Variation in the k(cat) of Rubisco in C(3) and C(4) plants and some implications for photosynthetic performance at high and low temperature

Rowan F Sage
Journal of Experimental Botany 2002, 53 (369): 609-20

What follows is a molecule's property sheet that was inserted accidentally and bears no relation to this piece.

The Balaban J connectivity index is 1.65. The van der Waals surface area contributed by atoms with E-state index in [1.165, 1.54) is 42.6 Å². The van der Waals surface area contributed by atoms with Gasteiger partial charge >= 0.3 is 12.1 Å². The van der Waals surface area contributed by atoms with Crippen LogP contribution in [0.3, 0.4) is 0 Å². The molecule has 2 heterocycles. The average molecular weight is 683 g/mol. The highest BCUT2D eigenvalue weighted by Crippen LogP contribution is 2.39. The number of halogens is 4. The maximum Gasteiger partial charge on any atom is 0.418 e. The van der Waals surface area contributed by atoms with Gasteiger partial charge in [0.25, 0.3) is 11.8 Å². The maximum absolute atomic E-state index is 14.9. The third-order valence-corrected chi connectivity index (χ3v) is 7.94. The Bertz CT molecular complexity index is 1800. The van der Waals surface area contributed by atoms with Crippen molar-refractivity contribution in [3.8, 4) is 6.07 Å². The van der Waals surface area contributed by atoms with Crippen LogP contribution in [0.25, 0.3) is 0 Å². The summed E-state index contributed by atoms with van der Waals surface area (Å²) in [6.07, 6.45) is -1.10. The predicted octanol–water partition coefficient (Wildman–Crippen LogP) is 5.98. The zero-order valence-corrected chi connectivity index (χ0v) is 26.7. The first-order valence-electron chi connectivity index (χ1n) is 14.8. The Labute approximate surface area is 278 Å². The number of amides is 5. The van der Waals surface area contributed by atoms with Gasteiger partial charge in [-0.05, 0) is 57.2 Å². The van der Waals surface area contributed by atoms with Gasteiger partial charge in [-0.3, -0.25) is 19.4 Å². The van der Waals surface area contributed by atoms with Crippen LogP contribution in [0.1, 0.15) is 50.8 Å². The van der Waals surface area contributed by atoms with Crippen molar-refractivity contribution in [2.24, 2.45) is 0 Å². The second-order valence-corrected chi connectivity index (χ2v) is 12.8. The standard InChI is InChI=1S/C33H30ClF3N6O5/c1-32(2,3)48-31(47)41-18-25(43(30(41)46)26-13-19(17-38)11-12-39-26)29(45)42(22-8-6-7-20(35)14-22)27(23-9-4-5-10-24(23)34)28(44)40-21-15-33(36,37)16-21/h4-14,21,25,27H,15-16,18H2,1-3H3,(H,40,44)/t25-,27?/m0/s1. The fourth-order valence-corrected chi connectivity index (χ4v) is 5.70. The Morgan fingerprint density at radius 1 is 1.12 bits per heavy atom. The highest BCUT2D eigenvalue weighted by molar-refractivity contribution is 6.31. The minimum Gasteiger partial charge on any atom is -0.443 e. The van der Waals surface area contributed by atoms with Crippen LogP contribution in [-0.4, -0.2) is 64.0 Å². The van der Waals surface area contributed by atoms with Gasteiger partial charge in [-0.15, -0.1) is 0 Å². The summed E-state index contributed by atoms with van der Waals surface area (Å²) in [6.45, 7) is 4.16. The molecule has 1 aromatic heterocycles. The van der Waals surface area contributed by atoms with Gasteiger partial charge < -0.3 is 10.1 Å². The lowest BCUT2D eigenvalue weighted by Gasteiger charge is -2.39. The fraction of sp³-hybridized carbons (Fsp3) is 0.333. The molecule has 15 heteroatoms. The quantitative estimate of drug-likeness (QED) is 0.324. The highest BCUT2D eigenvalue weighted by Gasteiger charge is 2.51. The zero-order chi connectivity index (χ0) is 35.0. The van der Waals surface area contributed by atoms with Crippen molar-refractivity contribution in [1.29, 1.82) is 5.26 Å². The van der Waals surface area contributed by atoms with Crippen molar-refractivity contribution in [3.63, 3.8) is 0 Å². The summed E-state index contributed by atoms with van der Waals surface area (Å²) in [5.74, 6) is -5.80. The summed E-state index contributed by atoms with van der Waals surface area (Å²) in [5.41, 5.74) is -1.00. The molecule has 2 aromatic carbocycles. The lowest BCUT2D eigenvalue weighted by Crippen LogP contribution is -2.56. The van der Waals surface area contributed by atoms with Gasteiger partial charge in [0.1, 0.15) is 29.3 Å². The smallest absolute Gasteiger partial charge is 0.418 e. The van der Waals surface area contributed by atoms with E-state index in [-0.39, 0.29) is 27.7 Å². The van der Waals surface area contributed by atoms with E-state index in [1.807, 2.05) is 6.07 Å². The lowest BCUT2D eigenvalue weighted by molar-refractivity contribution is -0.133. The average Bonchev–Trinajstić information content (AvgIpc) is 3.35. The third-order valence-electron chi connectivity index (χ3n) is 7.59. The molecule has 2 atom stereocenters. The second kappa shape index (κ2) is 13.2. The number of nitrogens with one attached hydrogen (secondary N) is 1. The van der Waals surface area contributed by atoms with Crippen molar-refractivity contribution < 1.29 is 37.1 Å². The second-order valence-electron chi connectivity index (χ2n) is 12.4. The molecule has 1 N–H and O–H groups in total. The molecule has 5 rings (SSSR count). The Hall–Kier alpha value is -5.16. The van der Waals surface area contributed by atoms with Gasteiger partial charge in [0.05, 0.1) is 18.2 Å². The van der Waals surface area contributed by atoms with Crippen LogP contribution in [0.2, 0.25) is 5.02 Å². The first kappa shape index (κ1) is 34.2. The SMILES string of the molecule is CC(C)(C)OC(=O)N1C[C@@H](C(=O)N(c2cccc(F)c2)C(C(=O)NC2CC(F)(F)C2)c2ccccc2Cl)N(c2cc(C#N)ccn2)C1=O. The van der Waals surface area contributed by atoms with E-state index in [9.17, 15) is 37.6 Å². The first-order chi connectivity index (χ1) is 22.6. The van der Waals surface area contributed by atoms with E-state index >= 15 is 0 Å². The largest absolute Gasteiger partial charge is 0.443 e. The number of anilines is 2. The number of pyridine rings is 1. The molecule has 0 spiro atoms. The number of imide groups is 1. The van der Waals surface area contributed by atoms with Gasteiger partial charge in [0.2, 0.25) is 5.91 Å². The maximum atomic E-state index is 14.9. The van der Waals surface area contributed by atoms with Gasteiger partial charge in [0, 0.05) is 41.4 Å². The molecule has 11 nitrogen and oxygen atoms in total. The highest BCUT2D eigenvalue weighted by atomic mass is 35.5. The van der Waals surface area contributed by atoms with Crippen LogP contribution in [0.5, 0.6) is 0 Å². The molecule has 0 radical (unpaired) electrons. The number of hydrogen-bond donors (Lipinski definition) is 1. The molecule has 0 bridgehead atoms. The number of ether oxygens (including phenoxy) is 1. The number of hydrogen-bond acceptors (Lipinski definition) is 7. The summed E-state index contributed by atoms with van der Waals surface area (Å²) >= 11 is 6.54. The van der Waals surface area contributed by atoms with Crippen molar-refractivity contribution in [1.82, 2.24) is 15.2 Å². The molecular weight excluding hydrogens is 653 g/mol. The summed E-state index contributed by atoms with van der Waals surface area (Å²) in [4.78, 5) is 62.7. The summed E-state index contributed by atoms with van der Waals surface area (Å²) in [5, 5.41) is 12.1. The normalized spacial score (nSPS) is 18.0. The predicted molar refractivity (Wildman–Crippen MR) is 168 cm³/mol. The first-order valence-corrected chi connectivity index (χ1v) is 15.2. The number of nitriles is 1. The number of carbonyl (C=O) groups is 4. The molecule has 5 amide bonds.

The capacity of ribulose-1,5-bisphosphate carboxylase/oxygenase (Rubisco) to consume RuBP is a major limitation on the rate of net CO(2) assimilation (A) in C(3) and C(4) plants. The pattern of Rubisco limitation differs between the two photosynthetic types, as shown by comparisons of temperature and CO(2) responses of A and Rubisco activity from C(3) and C(4) species. In C(3) species, Rubisco capacity is the primary limitation on A at light saturation and CO(2) concentrations below the current atmospheric value of 37 Pa, particularly near the temperature optimum. Below 20 degrees C, C(3) photosynthesis at 37 and 68 Pa is often limited by the capacity to regenerate phosphate for photophosphorylation. In C(4) plants, the Rubisco capacity is equivalent to A below 18 degrees C, but exceeds the photosynthetic capacity above 25 degrees C, indicating that Rubisco is an important limitation at cool but not warm temperatures. A comparison of the catalytic efficiency of Rubisco (k(cat) in mol CO(2) mol(-1) Rubisco active sites s(-1)) from 17 C(3) and C(4) plants showed that Rubisco from C(4) species, and C(3) species originating in cool environments, had higher k(cat) than Rubisco from C(3) species originating in warm environments. This indicates that Rubisco evolved to improve performance in the environment that plants normally experience. In C(4) plants, and C(3) species from cool environments, Rubisco often operates near CO(2) saturation, so that increases in k(cat) would enhance A. In warm-habitat C(4) species, Rubisco often operates at CO(2) concentrations below the K(m) for CO(2). Because k(cat) and K(m) vary proportionally, the low k(cat) indicates that Rubisco has been modified in a manner that reduces K(m) and thus increases the affinity for CO(2) in C(3) species from warm climates.

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